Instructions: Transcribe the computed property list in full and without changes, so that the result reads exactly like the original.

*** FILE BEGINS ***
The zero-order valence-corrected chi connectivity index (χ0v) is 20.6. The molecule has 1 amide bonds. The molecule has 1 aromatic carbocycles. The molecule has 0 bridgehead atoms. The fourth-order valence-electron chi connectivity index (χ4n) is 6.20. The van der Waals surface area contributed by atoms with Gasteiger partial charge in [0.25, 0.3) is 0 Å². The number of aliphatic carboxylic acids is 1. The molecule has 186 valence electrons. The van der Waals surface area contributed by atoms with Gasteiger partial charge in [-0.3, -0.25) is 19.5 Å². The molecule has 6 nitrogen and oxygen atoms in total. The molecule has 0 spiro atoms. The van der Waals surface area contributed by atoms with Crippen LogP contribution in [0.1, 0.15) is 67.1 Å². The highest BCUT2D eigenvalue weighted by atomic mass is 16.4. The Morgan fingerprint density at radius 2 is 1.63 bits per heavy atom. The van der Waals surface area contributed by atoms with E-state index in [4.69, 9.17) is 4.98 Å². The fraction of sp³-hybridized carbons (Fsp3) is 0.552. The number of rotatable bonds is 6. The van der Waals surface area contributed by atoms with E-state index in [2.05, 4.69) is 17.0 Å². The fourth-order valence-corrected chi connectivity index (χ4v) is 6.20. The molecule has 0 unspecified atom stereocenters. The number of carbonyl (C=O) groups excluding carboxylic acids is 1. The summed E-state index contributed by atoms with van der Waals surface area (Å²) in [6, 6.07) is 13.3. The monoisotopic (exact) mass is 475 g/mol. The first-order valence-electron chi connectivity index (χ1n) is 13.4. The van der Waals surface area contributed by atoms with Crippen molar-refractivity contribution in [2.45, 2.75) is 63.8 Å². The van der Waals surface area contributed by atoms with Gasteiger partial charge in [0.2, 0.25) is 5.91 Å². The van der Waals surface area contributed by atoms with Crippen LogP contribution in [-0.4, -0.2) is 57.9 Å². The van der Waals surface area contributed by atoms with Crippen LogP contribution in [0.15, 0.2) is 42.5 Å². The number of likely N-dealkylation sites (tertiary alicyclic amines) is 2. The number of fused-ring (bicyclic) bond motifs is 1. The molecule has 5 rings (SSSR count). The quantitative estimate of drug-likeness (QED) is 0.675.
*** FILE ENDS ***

The zero-order valence-corrected chi connectivity index (χ0v) is 20.6. The molecule has 1 amide bonds. The molecule has 1 aromatic carbocycles. The molecule has 0 bridgehead atoms. The fourth-order valence-electron chi connectivity index (χ4n) is 6.20. The van der Waals surface area contributed by atoms with Gasteiger partial charge in [0.25, 0.3) is 0 Å². The number of aliphatic carboxylic acids is 1. The molecule has 186 valence electrons. The van der Waals surface area contributed by atoms with Gasteiger partial charge in [-0.3, -0.25) is 19.5 Å². The molecule has 6 nitrogen and oxygen atoms in total. The molecule has 0 spiro atoms. The van der Waals surface area contributed by atoms with Crippen LogP contribution in [0.1, 0.15) is 67.1 Å². The highest BCUT2D eigenvalue weighted by atomic mass is 16.4. The Morgan fingerprint density at radius 2 is 1.63 bits per heavy atom. The van der Waals surface area contributed by atoms with E-state index in [4.69, 9.17) is 4.98 Å². The fraction of sp³-hybridized carbons (Fsp3) is 0.552. The number of rotatable bonds is 6. The van der Waals surface area contributed by atoms with E-state index in [2.05, 4.69) is 17.0 Å². The fourth-order valence-corrected chi connectivity index (χ4v) is 6.20. The molecule has 0 unspecified atom stereocenters. The number of carbonyl (C=O) groups excluding carboxylic acids is 1. The summed E-state index contributed by atoms with van der Waals surface area (Å²) in [6, 6.07) is 13.3. The monoisotopic (exact) mass is 475 g/mol. The first-order valence-electron chi connectivity index (χ1n) is 13.4. The van der Waals surface area contributed by atoms with Crippen molar-refractivity contribution in [2.45, 2.75) is 63.8 Å². The van der Waals surface area contributed by atoms with Gasteiger partial charge in [0.2, 0.25) is 5.91 Å². The van der Waals surface area contributed by atoms with Crippen LogP contribution in [-0.4, -0.2) is 57.9 Å². The van der Waals surface area contributed by atoms with Crippen LogP contribution in [0.15, 0.2) is 42.5 Å². The number of likely N-dealkylation sites (tertiary alicyclic amines) is 2. The number of fused-ring (bicyclic) bond motifs is 1. The molecule has 5 rings (SSSR count). The quantitative estimate of drug-likeness (QED) is 0.675.